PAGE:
significance testing, pretend that you have a randomly selected sample from a population of
university students (note: you do not require statistically significant results). If the hypotheses or
variables that you proposed in your initial Analysis Plan are not feasible/testable, you may change
them. At least one variable in one of your hypotheses must be a ratio-level variable.
The TA will hold report check-in appointments between April 8-15. Sign-up for one of these
appointments by April 6. At least 48 hours prior to the check-in, email the TA a draft of the two SPSS
bivariate tables/outputs (no formatting required) corresponding to your two research hypotheses and
a paragraph about how you interpret each of the results. During the check-in, the TA will discuss your
draft material with you and provide suggestions for improvement.
You will be graded on:
Signing up for a check-in appointment by April 6
Preparing for the check-in appointment by emailing your two draft SPSS bivariate
table(s)/output corresponding to your two research hypotheses and a paragraph about how
you interpret the results to the TA at least 48 hours before the check-in
Attending and participating in the check-in during the designated time, and demonstrating
familiarity with your dataset and survey results during the discussion
Submission of SPSS data file (mandatory)
Preparing your data for analysis by importing the information from your completed surveys (generated
by Google Sheets) into SPSS, creating appropriate variable/value labels, and merging it with the
demographic dataset (which will be available on the course D2L site). Decide how you will deal with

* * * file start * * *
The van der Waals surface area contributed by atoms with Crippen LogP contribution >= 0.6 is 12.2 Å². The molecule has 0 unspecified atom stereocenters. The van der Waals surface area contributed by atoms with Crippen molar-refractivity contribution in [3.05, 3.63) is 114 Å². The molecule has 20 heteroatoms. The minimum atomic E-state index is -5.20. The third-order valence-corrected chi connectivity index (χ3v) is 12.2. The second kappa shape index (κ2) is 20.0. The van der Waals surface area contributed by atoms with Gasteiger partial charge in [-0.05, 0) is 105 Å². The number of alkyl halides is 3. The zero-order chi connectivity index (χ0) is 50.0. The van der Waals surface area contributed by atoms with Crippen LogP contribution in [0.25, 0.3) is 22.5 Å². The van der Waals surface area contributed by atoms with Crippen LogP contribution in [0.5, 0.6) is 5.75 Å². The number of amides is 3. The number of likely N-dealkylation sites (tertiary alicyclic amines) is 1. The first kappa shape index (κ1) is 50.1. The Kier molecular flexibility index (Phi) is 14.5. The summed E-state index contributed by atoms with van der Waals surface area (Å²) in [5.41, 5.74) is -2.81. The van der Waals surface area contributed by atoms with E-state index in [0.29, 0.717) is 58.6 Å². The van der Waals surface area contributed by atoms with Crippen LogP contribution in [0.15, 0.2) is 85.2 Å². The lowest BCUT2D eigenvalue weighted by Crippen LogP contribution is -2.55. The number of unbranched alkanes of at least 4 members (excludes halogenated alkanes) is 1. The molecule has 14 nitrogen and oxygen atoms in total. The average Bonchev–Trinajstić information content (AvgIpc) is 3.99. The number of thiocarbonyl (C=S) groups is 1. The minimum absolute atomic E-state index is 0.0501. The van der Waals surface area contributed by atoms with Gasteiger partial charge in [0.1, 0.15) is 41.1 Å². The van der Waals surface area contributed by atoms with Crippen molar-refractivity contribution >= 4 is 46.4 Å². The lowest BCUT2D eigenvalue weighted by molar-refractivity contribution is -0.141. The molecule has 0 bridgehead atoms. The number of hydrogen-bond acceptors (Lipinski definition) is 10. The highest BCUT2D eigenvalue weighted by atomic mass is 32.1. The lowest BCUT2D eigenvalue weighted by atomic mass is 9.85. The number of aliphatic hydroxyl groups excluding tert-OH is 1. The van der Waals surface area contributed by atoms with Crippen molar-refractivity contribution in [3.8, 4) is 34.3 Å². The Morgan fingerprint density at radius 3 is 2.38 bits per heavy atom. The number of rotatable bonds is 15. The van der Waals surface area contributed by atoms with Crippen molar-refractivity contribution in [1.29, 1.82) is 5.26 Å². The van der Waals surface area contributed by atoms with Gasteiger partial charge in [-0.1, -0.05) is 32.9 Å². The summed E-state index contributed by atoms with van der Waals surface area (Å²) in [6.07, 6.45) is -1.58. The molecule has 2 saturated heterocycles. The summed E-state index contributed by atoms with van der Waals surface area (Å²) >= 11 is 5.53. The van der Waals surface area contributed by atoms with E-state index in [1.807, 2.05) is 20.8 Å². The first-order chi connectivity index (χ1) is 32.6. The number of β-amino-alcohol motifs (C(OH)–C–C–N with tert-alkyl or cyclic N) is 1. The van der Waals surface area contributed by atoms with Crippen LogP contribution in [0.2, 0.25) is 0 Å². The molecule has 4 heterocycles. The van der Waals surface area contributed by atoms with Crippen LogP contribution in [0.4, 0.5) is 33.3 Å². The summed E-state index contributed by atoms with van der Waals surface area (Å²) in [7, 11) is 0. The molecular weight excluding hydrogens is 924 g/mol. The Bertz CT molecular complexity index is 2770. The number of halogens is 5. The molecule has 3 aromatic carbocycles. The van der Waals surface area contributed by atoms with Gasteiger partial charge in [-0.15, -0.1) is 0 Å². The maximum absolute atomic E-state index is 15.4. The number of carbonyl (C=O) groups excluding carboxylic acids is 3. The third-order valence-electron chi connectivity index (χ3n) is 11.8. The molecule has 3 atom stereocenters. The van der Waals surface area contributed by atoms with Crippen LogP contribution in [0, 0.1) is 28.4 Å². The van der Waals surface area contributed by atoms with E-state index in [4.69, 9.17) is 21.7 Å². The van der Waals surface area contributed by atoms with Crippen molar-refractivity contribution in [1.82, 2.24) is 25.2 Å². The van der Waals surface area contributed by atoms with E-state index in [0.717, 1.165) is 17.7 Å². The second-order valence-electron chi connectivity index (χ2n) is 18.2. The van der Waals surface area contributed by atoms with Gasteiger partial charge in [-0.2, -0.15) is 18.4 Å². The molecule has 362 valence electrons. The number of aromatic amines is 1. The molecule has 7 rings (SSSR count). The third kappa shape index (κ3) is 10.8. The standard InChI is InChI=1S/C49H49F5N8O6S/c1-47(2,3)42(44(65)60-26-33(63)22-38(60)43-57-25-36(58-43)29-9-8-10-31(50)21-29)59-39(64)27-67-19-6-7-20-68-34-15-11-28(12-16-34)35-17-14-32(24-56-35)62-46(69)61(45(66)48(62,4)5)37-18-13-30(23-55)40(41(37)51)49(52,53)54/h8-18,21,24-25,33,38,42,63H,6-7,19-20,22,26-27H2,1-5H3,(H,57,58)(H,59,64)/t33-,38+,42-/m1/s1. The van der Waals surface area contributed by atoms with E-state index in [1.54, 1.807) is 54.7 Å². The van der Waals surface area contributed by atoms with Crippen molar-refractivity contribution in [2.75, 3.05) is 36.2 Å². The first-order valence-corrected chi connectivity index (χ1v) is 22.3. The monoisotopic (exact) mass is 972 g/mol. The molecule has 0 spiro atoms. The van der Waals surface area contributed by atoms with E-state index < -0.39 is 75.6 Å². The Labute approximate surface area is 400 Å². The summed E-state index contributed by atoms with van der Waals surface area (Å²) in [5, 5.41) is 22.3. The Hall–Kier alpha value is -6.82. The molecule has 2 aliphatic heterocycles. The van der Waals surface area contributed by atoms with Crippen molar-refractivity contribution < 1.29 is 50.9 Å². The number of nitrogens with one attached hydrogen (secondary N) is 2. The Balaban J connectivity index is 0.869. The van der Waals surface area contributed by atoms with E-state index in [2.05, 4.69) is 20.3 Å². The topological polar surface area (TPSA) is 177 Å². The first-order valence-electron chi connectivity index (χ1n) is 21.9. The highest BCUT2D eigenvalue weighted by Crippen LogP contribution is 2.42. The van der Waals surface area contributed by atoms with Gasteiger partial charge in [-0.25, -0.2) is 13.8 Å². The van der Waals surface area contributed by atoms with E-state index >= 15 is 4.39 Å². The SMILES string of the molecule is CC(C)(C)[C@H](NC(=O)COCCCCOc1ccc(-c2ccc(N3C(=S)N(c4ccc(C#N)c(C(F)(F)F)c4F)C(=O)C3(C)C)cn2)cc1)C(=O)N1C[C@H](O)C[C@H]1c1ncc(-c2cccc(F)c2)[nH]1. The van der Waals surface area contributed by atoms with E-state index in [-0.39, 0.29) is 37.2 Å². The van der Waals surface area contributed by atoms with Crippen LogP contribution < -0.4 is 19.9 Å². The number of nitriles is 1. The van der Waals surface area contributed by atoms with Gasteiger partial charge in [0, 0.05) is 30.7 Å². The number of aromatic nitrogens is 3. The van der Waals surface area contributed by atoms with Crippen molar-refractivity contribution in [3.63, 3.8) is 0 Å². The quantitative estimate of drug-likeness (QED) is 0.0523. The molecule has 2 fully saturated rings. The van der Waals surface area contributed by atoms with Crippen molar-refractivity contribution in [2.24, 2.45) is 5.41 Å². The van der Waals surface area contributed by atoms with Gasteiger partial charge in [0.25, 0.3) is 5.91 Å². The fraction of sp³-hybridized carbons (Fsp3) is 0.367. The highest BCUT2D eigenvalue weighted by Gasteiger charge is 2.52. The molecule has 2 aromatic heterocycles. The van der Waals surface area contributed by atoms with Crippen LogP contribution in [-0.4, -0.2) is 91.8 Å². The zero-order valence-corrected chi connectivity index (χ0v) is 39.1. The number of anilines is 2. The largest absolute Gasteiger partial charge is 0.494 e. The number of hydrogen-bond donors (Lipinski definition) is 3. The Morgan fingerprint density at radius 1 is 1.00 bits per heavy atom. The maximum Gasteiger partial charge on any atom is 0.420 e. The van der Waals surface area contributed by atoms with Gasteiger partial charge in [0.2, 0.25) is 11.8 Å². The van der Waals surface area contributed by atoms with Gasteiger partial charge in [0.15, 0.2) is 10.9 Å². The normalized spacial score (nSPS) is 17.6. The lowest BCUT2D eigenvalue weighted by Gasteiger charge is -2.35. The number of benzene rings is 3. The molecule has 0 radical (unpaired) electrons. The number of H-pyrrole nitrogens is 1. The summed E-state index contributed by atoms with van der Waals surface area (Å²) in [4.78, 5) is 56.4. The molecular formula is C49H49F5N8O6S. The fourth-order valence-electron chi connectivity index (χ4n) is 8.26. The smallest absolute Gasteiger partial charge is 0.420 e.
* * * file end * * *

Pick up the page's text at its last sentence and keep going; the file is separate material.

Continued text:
missing data or unexpected responses.
Once your data analysis is complete, upload the SPSS data file (the .sav dataset file, not SPSS output) to
the ‘Assignments’ area of the course D2L site. Students who do not upload a data file will be assigned
an ‘F’ grade in the course.
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Final Report (35%)
14-20 pages double-spaced
In your final report, you will analyze the results of your survey and critically assess your survey
design. First, use descriptive statistics to describe the characteristics of the sample, and show the
univariate distribution of each of the variables used in your bivariate hypotheses. Then, use the
appropriate statistical tests to assess two bivariate hypotheses related to your research question.
As noted above, use SPSS to conduct the analyses that you proposed. If necessary, recode your
variables in order to present your results more clearly. Determine the size and/or direction of any
relationships and test for statistical significance. For the purpose of statistical significance testing,
pretend that you have a randomly selected sample from a population of university students (note:
you do not require statistically significant results). If the hypotheses or variables that you proposed in
your initial analysis plan are not feasible/testable, you may revise your analysis plan.
Determine whether the results of your statistical analyses support or refute your hypotheses. Use
sociological concepts and theories, supported by the research that you did for the proposal, to
interpret the findings from your hypothesis testing. Think about how your survey design influenced
Write a report that includes the following components (use subheadings for each section):
1) Revised Analysis Plan: Provide a copy of the analysis plan that you developed at the proposal
stage. Make any revisions to the plan that are needed as a result of errors made at the proposal